Illinois Governor’s Mansion: See What it Looks Like After Renovations

The Illinois Governor's Mansion, which has undergone a massive, multimillion-dollar renovation over the past two years - will soon reopen to the public. We've got an exclusive look inside.

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The Illinois Governor's Mansion, which has undergone a massive, multimillion-dollar renovation over the past two years - will soon reopen to the public. We've got an exclusive look inside.
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The view from the balcony.
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Period bedroom suites on the second floor will highlight the Civil War Period of the 1860’s and the World’s Columbian Exposition of 1893.
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On the wall of the education center, which is the first thing children see when they enter the building, are the words of former Gov. Adlai Stevenson, chosen by the first lady.
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The private residence previously lacked one important element: a kitchen.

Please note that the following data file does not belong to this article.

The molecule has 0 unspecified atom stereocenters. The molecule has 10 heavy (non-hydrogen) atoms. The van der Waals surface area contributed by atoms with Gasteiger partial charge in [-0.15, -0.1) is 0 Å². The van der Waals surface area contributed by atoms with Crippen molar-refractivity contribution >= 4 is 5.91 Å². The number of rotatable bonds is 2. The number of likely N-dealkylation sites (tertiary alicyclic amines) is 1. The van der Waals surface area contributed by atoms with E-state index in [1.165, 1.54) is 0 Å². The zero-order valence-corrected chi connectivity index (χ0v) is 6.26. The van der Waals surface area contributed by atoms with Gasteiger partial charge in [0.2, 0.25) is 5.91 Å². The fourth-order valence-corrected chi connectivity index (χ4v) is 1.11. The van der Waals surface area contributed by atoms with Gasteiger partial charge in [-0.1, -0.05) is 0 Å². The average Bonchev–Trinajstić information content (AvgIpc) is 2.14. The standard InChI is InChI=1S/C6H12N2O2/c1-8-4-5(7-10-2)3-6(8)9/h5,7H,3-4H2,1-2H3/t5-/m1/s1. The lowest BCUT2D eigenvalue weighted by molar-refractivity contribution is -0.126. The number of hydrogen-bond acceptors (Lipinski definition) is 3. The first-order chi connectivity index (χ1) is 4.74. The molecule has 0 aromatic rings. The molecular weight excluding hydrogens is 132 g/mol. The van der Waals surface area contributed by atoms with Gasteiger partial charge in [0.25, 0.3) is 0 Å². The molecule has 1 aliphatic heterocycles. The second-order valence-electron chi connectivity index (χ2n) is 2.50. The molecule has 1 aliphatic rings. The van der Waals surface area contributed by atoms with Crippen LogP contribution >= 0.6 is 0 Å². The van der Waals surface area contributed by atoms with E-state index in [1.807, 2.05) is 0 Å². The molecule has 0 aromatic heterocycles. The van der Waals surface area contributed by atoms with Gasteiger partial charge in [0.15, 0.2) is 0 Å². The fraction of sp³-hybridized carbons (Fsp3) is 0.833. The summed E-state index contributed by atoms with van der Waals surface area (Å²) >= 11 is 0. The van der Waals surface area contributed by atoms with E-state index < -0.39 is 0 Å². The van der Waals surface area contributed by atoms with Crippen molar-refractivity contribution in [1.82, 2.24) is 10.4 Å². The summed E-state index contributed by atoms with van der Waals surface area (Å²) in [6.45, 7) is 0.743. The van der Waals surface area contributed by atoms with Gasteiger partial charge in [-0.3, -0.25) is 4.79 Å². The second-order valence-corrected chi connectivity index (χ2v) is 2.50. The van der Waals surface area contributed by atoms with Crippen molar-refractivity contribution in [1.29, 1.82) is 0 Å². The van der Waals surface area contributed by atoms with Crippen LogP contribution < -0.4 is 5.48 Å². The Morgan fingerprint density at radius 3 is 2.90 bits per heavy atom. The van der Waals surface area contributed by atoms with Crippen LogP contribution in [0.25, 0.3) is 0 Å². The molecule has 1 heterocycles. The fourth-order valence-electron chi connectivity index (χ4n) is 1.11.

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"There was a little bar sink that was about, you know - you couldn't even put a cereal bowl in it, it was so small, and a microwave and a small refrigerator," Diana Rauner said. "And that was it in the private residence."
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All appliances were donated and the full cost of the renovation - $15 million in total - was raised privately, including a million dollars from the Rauners and the governor's Democratic opponent J.B. Pritzker.
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"This used to be another bedroom," Diana Rauner added. "This private space is big and it was empty, so we were able to carve out space for a kitchen and family room."
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"This is our living room, we are still moving in," the first lady said of the home's now bright and airy room to relax and unwind, still a work in progress.
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"This is the furniture we bought in 2015, but we haven’t sort of moved back in," she elaborated. The Rauners, who personally own nine homes across the country, relocated from the Governor's Mansion to the Illinois State Fairgrounds during construction.
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Lee Bay
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This is a dog bed for the Rauners' beloved dog Stella.
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"The dumbwaiter goes down to the kitchen downstairs," Diana Rauner said. "That's basically how other governors would be fed. They would just - everything would come up and down the dumbwaiter and they would just bring it up here. The dumbwaiter works, it's just a strange way to live."
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